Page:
: “Learning how to innovate might involve working with computer science students to build software that gathers or filters news,” Youngman said. “It might mean using data and technology to expand the definition of ‘marketing’ to include the viral spread of important ideas from one engaged user to another. It could mean learning how to grab a piece of someone's attention span for a really big story when they'd rather focus on one of the two or three other things they're doing at the moment. What students learn and do will help them react when the media landscape changes again, a few months or few years from now.”

Audience Understanding: Smith said: “Across America and, increasingly, across the world we live a media life-style -- from the time we get up in the morning until the time we fall asleep at night, we are surrounded by and use media. It is important to understand how and why and when and where media are used so that we can deliver the right message to the right audience through the right channel for the right device at the right time. Understanding what motivates media usage helps the journalist, advertiser, publicist or manager to deliver a more meaningful or valued message and to engage the consumer. Our classes grow from our own research, teach the skills of how consumers use media, and how to use and develop user-research – these are essential skills today.”

Content Creation
: “In this new multi-media universe, local media can be global and global media can be local,” said Smith. “Also the new media are extremely personal. So the journalist, advertiser or marketer has to think about stories told on a variety of levels. We already know that the rules that govern content in social communities are different from the rules that we teach journalists. So, content creation has to become fluid and targeted at the same time. It is increasingly driven by new devices and younger generations’ inclination for interactivity. It is not just doing a great ad or writing an investigative piece, it is also about creating an environment where readers-users help. Our classes in the content creation track are aimed at enhancing the skills of storytelling for newer media and new audiences.”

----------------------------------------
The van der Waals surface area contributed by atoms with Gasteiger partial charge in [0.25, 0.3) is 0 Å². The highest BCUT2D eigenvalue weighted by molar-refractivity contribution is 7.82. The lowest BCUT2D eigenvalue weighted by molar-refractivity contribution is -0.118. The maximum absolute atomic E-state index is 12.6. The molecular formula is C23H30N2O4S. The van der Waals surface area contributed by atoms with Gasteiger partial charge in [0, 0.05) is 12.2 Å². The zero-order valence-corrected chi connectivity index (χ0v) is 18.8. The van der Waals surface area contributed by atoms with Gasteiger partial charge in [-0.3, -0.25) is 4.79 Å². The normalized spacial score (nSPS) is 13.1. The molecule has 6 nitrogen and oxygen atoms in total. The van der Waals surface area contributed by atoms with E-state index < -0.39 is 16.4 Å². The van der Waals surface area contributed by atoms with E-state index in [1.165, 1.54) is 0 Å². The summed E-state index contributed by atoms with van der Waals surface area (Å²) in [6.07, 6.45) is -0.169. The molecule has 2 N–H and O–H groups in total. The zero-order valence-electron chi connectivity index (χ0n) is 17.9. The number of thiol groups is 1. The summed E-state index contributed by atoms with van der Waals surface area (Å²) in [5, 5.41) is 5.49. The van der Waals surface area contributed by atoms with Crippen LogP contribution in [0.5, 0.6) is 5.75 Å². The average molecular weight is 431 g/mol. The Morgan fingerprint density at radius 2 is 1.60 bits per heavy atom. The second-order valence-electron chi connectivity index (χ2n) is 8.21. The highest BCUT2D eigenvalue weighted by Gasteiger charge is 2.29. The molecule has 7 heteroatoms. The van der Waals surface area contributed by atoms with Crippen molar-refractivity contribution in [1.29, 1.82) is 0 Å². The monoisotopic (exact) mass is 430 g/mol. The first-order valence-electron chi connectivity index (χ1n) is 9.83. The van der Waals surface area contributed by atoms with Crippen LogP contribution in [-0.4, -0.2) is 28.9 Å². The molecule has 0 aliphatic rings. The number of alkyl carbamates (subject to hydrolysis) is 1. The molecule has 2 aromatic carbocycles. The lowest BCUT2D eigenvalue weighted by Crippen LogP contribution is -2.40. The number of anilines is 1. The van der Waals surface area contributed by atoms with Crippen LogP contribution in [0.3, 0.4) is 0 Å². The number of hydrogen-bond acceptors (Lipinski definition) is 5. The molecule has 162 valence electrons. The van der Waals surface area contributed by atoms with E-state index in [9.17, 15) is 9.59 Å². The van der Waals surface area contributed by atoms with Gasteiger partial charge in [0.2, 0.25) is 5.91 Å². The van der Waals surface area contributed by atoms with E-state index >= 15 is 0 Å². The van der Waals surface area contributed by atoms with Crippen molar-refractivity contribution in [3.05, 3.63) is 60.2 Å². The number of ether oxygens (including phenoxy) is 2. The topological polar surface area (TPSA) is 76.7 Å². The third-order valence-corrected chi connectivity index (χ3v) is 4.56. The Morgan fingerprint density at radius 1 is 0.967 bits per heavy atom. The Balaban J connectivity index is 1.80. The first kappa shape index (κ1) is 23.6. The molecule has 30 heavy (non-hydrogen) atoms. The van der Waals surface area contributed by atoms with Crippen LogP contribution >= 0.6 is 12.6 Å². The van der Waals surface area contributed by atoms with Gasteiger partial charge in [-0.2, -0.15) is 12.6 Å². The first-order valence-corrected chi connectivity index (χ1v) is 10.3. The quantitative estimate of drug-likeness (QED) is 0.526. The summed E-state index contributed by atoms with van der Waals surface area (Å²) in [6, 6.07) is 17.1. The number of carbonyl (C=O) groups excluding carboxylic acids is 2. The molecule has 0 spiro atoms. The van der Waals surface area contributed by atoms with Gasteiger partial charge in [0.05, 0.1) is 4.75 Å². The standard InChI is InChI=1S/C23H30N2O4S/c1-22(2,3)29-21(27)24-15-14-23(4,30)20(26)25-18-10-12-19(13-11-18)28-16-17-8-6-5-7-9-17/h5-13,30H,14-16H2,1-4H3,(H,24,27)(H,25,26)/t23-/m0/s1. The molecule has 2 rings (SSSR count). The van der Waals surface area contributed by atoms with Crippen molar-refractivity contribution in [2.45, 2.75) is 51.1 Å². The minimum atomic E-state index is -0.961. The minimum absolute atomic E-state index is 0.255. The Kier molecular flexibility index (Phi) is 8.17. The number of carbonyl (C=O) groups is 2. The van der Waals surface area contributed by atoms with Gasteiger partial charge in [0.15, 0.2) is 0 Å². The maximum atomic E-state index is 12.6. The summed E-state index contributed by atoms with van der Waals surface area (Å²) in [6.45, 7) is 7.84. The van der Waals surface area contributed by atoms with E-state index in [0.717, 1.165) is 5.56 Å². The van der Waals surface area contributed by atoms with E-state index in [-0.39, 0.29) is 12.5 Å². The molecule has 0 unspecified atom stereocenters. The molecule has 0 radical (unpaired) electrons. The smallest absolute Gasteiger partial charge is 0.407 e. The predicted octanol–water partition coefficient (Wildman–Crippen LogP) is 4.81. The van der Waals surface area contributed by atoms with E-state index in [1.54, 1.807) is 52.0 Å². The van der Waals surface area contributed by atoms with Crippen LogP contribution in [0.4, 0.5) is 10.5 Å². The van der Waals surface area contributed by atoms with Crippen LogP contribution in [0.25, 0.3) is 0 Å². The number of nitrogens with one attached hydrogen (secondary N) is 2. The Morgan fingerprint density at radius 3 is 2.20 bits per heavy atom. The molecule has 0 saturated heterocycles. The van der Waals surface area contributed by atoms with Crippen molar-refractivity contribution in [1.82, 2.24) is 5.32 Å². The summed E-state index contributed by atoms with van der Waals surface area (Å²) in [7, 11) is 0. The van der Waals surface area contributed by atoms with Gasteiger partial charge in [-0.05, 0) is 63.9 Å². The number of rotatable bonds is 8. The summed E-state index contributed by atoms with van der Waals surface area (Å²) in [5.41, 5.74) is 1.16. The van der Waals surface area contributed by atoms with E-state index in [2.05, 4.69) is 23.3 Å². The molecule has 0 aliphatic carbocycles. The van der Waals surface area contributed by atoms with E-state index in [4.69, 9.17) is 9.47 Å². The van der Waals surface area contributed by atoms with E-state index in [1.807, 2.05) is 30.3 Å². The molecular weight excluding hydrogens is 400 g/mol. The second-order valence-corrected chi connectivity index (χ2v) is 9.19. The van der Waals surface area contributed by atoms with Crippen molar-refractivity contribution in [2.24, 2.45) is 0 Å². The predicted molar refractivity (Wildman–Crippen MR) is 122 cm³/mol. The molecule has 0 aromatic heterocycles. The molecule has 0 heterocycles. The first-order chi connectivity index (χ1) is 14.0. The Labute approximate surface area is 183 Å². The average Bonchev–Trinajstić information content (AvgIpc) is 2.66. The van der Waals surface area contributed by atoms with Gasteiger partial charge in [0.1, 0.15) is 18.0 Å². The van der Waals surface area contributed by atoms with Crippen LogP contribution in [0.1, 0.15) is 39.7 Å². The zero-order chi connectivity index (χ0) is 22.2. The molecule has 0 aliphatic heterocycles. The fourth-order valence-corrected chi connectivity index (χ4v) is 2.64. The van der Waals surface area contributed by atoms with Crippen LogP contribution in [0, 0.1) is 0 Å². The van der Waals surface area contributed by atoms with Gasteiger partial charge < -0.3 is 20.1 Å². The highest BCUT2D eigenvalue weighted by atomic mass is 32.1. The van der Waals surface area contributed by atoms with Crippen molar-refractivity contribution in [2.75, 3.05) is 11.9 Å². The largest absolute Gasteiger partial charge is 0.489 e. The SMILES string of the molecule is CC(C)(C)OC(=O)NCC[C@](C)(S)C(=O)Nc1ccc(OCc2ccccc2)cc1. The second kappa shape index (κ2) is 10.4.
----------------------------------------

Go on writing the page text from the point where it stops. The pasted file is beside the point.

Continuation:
Marketing: Smith said: “When I talk with Medill or Kellogg students about becoming a media brand in this digital age, I argue that it necessitates more than understanding the marketing function -- it demands a marketing mindset. For media companies that means creating a customer-centric focus. For journalists, that means also having the skills of the marketer. For the media entrepreneur, that means knowing the relevance and importance of your brand and building from there. We see this in the blogosphere where some brand-name pioneers have followed a clear path -- Know your passion. Create a clear, authoritative, respected voice. Always maintain your independence. Drive traffic, and partner when the opportunity arises with bigger players.”

Medill is accepting applications to the new master’s degree track from candidates with at least seven years of experience and invites them to choose from a broad array of graduate-level classes in journalism, integrated marketing communication (IMC) and media management.

Visit http://www.medill.northwestern.edu/journalism/grad/page.aspx?id=125579 or contact Mike Smith, Media Management Center executive director, at  m-smith3@northwestern.edu or Anne Penway, director of admissions, at a-penway@northwestern.edu.

Applications are available at https://app.applyyourself.com/AYApplicantLogin/ApplicantConnectLogin.asp?id=nwu-jour.
Topics: People